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- Paris Flash
There will be no special election for the City of Paris in November, the Paris City Council decided Tuesday.
Mayor AJ Hashmi had the possibility of a Charter election added to Tuesday’s budget workshop because state law requires the council must announce and set any city election at least 62 days in advance.
Hashmi had announced last week his desire to change the Charter so the city manager would be required to get council approval for not only hirings of department heads but firings.
City Clerk Janice Ellis read to the council seven possible Charter amendments that had been mentioned throughout the past two years, but the council decided it wasn’t worth the $9,000 cost of a special election.
The proposed Charter changes were for:
The council looked first at the proposal to amend Section 5. Interim City Manager Gene Anderson said he had no idea what anyone might have in mind concerning that section of the Charter. He said the section serves notice that cities with a charter can pretty much describe how they want to set their budgets and carry out other responsibilities.
“Do any of the council members have any interest in this item?” Hashmi asked. The council was silent.
“So you don’t think there is anything to be done here?” the mayor asked Anderson, who is also the finance director.
“No,” Anderson said.
The council then looked at the proposed revision of the Charter provisions for Initiative, Referendum, and Recall.
“I brought that up in reference to the last time (2011), when there was a referendum that basically tied the hands of the City Council in exploring the privatization of trash,” said Dr. Richard Grossnickle, who was elected to represent District 4 in the same election in which voters prohibited the council from taking the city out of the residential trash business.
“The number of signatures required really wasn’t great, given the low voter turnout of our elections,” Grossnickle said of the fewer than 350 signatures that were required to force the election.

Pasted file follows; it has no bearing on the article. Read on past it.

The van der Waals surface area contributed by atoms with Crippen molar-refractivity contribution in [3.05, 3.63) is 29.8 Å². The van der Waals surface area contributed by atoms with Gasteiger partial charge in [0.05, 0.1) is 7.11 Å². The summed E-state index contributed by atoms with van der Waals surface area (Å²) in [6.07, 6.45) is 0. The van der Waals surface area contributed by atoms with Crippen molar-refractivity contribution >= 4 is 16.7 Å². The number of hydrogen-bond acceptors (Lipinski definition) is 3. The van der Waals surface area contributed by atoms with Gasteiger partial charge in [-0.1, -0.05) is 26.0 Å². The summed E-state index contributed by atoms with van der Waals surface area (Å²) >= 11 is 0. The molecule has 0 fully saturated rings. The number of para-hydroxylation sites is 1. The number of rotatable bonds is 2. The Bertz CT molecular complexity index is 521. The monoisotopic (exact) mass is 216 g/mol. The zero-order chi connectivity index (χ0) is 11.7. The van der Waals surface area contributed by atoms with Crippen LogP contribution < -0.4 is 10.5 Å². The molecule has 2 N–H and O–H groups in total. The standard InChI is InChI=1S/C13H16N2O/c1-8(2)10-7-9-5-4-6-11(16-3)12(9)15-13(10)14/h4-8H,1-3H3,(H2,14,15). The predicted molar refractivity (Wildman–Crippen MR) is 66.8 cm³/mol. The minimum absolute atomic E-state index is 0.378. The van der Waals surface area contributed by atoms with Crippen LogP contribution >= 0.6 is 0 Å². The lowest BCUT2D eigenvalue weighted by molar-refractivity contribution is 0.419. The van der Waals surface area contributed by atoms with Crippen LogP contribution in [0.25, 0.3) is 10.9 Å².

Had the council been allowed to turn residential trash collection over to a private company (Sanitation Solutions), the city would have realized “quite a bit of cost savings,” Grossnickle said.
“My concern is, it was too easy,” he added.
“Now, if we have to have an election for just this one item, it’s not necessarily that big a deal,” Grossnickle said.
“I don’t think it’s that big a deal,” District 3 Councilman John Wright said.
Other council members agreed.
“OK, delete that,” Hashmi said.
The council turned next to Hashmi’s request to force future city councils to set aside funds for the infrastructure. He was concerned that although this council might spend money to replace old water and sewer pipes, future councils might not follow suit.
“I’m going to take that off,” Hashmi said. “I suggested it, but I think we have enough funds for the infrastructure now. We don’t need to go there anymore.”
Regarding a change in council terms from three two-year terms to two, three-year terms, it was unclear who had suggested it.
“I think you don’t need to go for an election for this. I don’t think it’s worth it. That’s just my opinion,” Hashmi said.
“Seems a waste of money for just that one item,” Wright added.
“Everyone in agreement?” the mayor asked. Everyone was.
Finally, the mayor turned to the item he brought up during last week’s council meeting to give the council veto power over a city manager’s right to fire a department head.
“I brought that up because of the fact that where it says in the Charter, ‘hiring,’ it doesn’t (also) say ‘firing.’ But if that’s the only reason why we have to spend $9,000 to put it on the ballot, I don’t think it’s worth it. But I’ll go along with whatever the council decides.”
“I agree with you,” District 5 City Councilman Matt Frierson said.
”We might bring it back if we thought there was some other thing we needed to amend,” District 2 Councilwoman Sue Lancaster said.
“That’s what I’m saying,” Hashmi said. “If it’s just that one thing, we would be spending $9,000 to change it from just hiring, to hiring and firing. If we had multiple charter amendments, I wouldn’t mind that in it. But I think if that’s the only amendment that is needed, I think it’s not worth it.”
Wright asked if it could be handled in a fashion other than a Charter amendment.
On June 17, when Wright made a motion that Anderson be named interim city manager in addition to his existing duties as finance director, he attempted to incorporate into his motion that any significant personnel moves would require the approval of the council. That would have violated the Charter.
“The only way to amend the Charter is by an election,” City Attorney Kent McIlyar said. “The only thing that comes to mind is maybe some sort of amendment to the city’s personnel policy.”
McIlyar asked Anderson his thoughts on that.
“You can’t do anything to contradict the Charter,” Anderson said.
“As far as amending the personnel policy is concerned, the Charter clearly says what it says. If we can’t contradict the charter, well, that would contradict the charter,” Hashmi said. “Let’s leave it alone for the time being.”
That said, Hashmi concluded the discussion.
“So, there are no Charter amendments.”
By Charles Richards, eParisExtra